Wednesday, 22 October 2014
One 5 year old boy (preferably with an an uncanny psychic ability.)
One alcoholic and slightly unhinged father.
A haunted house with lots of creepy corridors.
One dead lady in a bath tub.
A glass of wine of your choice.
Mix together all your ingredients until you create a vintage Stephen King novel that will give you lots of thrills and the inevitable crazy nightmares.
Drink the wine!
I have always been a big fan of Stephen King and have read quite a few of his books over the years but his old ones are the best if you ask me. I don't know how I have missed reading the Shining, but it's superb. Classic King. The movie was great. The book is greater.
Friday, 10 October 2014
Mum was told the police were dealing with something urgent, she didn't realise it was her daughter they were dealing with.
On January 21st 2008, Jessica Knight, a 14 year old schoolgirl, was stabbed twenty times and left for dead in a frenzied attack in Astley Park in Chorley, Lancashire. Found by a passing cyclist she was rushed to hospital and spent over three hours in theatre with medics desperately trying to save her life. Her mother reported her missing at 9pm only to be told that police were busy dealing with something urgent. Little did she know at the time that the urgent matter they were dealing with was her own daughter.
Jessica spent six weeks in a coma and woke up one day after a visit by Spice Girl Geri Halliwell. As a result of the attack Jessica sustained stab wounds to her bowel, chest and neck, narrowly missing a vital artery. She also suffered a fractured eye socket and a stroke which affected the left side of her body. She was finally released from hospital in May 2008 after multiple operations and an intense period of rehabilitation.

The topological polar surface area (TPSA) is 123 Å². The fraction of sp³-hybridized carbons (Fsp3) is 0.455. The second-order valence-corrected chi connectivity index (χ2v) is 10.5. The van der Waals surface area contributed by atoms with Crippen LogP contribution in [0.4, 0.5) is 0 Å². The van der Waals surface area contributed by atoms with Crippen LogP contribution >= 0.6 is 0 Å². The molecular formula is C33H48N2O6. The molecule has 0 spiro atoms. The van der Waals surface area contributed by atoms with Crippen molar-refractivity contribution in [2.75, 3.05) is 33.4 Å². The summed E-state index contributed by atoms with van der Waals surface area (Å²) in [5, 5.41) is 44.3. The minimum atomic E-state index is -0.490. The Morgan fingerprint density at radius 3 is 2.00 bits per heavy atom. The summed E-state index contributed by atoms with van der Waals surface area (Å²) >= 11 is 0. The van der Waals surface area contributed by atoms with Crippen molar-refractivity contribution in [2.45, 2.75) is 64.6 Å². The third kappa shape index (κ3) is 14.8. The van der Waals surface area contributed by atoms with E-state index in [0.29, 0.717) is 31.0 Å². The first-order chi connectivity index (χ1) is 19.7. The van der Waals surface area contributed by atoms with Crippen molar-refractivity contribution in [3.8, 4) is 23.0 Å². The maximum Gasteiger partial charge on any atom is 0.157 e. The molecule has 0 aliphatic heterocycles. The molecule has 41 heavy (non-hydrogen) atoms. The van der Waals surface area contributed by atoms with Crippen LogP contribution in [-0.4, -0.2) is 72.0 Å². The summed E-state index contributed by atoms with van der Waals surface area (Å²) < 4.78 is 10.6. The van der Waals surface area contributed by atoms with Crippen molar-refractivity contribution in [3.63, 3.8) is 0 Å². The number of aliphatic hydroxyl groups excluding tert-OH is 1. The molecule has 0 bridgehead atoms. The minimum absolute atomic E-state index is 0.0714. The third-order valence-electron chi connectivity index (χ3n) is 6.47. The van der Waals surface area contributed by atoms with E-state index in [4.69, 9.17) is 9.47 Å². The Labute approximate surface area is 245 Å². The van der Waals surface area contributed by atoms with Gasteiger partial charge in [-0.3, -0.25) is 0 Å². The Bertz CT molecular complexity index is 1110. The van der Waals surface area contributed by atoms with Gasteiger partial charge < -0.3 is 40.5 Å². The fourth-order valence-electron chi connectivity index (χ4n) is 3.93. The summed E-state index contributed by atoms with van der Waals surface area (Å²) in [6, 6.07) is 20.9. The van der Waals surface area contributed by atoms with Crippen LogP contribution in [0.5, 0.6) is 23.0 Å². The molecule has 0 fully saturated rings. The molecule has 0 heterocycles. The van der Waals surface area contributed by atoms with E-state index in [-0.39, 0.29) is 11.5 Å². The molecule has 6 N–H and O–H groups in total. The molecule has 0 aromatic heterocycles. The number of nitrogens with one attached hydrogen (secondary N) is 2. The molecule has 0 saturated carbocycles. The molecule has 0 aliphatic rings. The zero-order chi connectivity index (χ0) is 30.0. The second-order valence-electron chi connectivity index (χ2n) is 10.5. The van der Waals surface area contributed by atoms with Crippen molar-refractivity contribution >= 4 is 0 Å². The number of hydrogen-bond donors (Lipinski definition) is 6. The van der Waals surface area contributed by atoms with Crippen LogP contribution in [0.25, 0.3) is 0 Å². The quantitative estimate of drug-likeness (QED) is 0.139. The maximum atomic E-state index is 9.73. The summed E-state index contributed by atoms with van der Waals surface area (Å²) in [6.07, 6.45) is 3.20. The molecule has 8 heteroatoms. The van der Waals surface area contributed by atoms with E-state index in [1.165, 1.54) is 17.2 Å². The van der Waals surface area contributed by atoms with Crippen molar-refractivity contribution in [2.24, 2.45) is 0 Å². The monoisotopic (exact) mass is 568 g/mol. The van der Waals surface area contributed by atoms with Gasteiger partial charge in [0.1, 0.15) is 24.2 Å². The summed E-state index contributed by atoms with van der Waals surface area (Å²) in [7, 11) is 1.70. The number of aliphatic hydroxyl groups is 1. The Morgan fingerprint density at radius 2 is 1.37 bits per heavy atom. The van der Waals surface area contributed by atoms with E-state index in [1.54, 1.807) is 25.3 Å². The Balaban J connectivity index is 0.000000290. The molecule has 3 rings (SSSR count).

In December 2008 Kristofer Beddar, an unemployed French national was given a life sentence for attempted murder. On the evening of the attack he drank half a bottle of whisky after being losing his job as a trainee baker at Tesco.
Jessica, now 21, is making a concerted effort to move on with her life and is thankful for the magnificent support she received from friends and family. One of her biggest supports was her Grandmother, Pat Walmsley who maintained a bedside vigil throughout the height of her ordeal.
Thankfully Jessica doesn't remember anything about that cold evening in 2008. But over the years she had to battle against the odds, a fight that that included severe nerve pain as well as increasing worries about her future. She also became frustrated at not being able to complete her GCSE's and often felt like she was a step behind her fellow pupils.
She feels that as a result of what happened she had to grown up quickly and now has a new perspective on life and how quickly it can be taken away from you in an instant of madness. The subject of knife crime is close to her heart and she is hoping to do whatever she and her family can to raise awareness. Although hearing about knife crime and watching it on television often brings memories flooding back.
Jessica is now determined to rebuild a life for herself and dreams of having a career in graphic design. She doesn't believe in looking backwards and as far as she is concerned the man who attacked her doesn't exist. He means nothing to her and that's how she is determined to live her life. Although she is not looking forward to the day when he is released.
Jessica also has some important advice for other victims of knife crime. She says that 'victims should not go through it alone'. And that, 'it is important that they talk to somebody that they trust, whether it's a friend or a member of the family who can help them through the darkest times.'
Jessica has certainly taken the road less travelled but hopefully now she is coming out on the other side.
Wednesday, 8 October 2014
'I'm afraid they are not very good swimmers.'
My English teacher once told me that the secret to writing was to understand that all words dress differently and that to be able to use them properly you have to see what they are really wearing.
I don't know what I was waiting for but I think I was expecting the doctor to come out with words like hypogonadism or flagellum or oligozoospermia. The kinds of words that wear bullet proof vests and night vision goggles and carry M14 sniper rifles. But he used different words. Words that wore Bermuda shorts and Converse trainers.
Apparently my sperm are trying to win an egg and spoon race with a pair of chopsticks. Apparently my sperm are jumping out of aeroplanes with umbrellas instead of parachutes.
Throughout the consultation my wife sat next to me with a look on her face that I know well.